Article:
"What are we afraid of?"
“What are we afraid of?”
Sen. John McCain posed that question to fellow Republicans who vow to filibuster any bill mandating universal background checks on gun purchases. There are three answers to McCain and the first is this: If it’s put to a vote, the bill will probably pass.
Any purchase made from a legal gun dealer is already subject to such a check. This country decided long ago to bar felons, fugitives and the mentally deranged from owning weapons. But under current law, if those dangerous characters purchase a gun from a nonlicensed outlet — private dealer, gun show, website — they are free to do so.
Background checks are no panacea, but they clearly help. According to the FBI, more than 700,000 potential gun buyers have been turned away over the last 10 years. And those statistics don’t include the bad guys who were deterred from trying at all. That’s why nine out of 10 Americans support the idea. And that’s why opponents are trying to hide behind a filibuster. They want to kill the bill without having to defend an indefensible vote.
The second answer to McCain’s question is the National Rifle Association, which once supported background checks but now opposes them. The NRA is a highly motivated and well-financed organization that shrewdly maximizes the power of gun owners, and a recent study by the Pew Research Center shows how they do it.
Americans split pretty evenly when asked to choose between competing priorities: controlling guns or protecting gun rights. But those favoring gun rights are four times more likely than their opponents to contribute to an organization backing their position, and twice as likely to contact a public office holder. So it’s far riskier for politicians to cross the gun lobby, even when that lobby takes positions far outside the mainstream.
There’s a third and darker answer to McCain’s question. At least some opponents of broader background checks fear their own government. They don’t need guns to ward off home invaders or foreign enemies, they say, but federal agents. By this twisted reasoning, background checks would lead to a national register of gun owners, and a register would enable a malign government to confiscate weapons from law-abiding citizens.
That argument is completely detached from reality. No serious public official — none — favors a national gun registry, let alone a weapons ban. The American government can certainly be wasteful, maddening, frustrating. But evil? Tyrannical? Believing that is crazy. And profoundly un-democratic and unpatriotic.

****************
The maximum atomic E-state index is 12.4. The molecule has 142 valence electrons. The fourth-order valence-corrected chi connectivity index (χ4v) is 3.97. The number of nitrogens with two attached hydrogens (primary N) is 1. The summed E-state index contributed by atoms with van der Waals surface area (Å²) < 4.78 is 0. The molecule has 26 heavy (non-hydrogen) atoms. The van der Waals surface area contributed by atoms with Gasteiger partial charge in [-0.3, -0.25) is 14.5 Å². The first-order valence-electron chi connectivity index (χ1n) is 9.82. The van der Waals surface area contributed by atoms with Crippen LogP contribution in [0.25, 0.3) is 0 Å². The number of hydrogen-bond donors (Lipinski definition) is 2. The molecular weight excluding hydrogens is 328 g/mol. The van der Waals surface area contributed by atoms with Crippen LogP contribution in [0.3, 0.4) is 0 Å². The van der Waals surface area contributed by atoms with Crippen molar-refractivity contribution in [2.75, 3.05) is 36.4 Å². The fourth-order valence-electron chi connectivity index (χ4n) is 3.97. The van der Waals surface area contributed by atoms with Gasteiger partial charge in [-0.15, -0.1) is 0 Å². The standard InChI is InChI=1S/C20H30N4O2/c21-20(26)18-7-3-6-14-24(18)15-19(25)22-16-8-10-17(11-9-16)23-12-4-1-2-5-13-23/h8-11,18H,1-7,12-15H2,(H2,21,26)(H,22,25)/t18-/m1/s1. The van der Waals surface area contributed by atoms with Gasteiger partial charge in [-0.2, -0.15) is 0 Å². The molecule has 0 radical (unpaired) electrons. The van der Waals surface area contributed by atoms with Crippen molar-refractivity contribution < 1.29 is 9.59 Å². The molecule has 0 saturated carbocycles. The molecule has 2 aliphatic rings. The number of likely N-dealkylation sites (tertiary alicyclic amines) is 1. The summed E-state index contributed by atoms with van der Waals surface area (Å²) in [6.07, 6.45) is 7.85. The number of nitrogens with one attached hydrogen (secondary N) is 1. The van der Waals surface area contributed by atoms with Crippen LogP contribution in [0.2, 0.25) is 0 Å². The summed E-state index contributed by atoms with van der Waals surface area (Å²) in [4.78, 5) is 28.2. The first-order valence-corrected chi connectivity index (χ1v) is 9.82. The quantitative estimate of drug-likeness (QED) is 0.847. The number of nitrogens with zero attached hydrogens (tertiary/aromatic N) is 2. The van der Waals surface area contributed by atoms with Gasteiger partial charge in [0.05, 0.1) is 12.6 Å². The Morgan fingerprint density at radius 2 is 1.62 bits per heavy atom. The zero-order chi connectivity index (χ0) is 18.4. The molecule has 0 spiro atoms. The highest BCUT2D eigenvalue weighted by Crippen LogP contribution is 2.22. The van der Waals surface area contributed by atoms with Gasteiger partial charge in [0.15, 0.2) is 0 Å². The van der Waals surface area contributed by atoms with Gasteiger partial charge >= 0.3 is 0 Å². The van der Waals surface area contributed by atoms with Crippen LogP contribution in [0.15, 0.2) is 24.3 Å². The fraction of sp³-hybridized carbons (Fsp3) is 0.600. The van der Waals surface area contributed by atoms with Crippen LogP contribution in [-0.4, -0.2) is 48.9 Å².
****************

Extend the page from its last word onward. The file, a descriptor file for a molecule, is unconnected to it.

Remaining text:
President Obama was absolutely right when he said in Denver recently that “opponents of common-sense gun laws have ginned up fears among responsible gun owners that have nothing to do with what’s being proposed, not a thing to do with facts. It feeds into suspicions of government, that you need a gun to protect yourself from government.” As the president put it, “The government is us. These officials were elected by you.”
In the short run, the Republican Party might profit from opposing reasonable gun laws. The Senate, where Idaho has as many votes as California, magnifies the power of rural states. And as Chris Cillizza notes in the Washington Post, the political landscape next year favors conservatives. Of the 14 states where Republicans are defending Senate seats, only one — Maine — voted for Obama. By contrast, five incumbent Democrats are running in states won by Mitt Romney and several of them are shaky on the background check issue.
But in the long run, caving in to the paranoid wing of their party is a dead loser for the GOP. The leaders of the filibuster all come from safe red states: Texas, Utah, Kentucky. How will their position play in the purple places that actually determine national elections, like the suburbs of Philadelphia, Cleveland and Orlando? Or, especially, among the women voters who are crucial to Democratic victories?
The Republicans’ favorability rating has hit rock-bottom: 19 percent among all voters in a recent Quinnipiac poll, and 15 percent among independents. Mitt Romney made a huge mistake last year when he urged undocumented workers to “self-deport,” and opposing background checks poses the same threat. It’s a position that can brand the party as drowning in self-delusion.
That’s exactly why two Republican Senators, Mark Kirk of Illinois and Pat Toomey of Pennsylvania, signed on to a compromise proposal this week expanding background checks. They know that if the hard-liners win, their party suffers.
What are the supporters of a filibuster really afraid of? The good sense of the American people.